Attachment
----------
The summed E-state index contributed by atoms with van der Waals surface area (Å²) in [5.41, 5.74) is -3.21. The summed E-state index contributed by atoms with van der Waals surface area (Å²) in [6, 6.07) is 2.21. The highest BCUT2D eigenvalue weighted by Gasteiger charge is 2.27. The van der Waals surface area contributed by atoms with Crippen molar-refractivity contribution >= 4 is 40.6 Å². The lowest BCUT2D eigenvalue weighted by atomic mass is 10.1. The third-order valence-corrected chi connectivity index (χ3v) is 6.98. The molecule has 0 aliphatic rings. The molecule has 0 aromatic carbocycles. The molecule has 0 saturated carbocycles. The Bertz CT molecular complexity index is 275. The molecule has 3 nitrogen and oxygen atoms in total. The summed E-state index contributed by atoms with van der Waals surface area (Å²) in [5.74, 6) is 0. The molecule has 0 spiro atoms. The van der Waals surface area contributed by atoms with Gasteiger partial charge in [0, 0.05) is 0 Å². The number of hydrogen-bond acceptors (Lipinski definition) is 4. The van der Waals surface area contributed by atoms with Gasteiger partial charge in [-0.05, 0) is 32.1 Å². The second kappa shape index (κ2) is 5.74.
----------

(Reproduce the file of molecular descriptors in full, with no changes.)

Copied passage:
The summed E-state index contributed by atoms with van der Waals surface area (Å²) in [5.41, 5.74) is -3.21. The summed E-state index contributed by atoms with van der Waals surface area (Å²) in [6, 6.07) is 2.21. The highest BCUT2D eigenvalue weighted by Gasteiger charge is 2.27. The van der Waals surface area contributed by atoms with Crippen molar-refractivity contribution >= 4 is 40.6 Å². The lowest BCUT2D eigenvalue weighted by atomic mass is 10.1. The third-order valence-corrected chi connectivity index (χ3v) is 6.98. The molecule has 0 aliphatic rings. The molecule has 0 aromatic carbocycles. The molecule has 0 saturated carbocycles. The Bertz CT molecular complexity index is 275. The molecule has 3 nitrogen and oxygen atoms in total. The summed E-state index contributed by atoms with van der Waals surface area (Å²) in [5.74, 6) is 0. The molecule has 0 spiro atoms. The van der Waals surface area contributed by atoms with Gasteiger partial charge in [0, 0.05) is 0 Å². The number of hydrogen-bond acceptors (Lipinski definition) is 4. The van der Waals surface area contributed by atoms with Gasteiger partial charge in [-0.05, 0) is 32.1 Å². The second kappa shape index (κ2) is 5.74.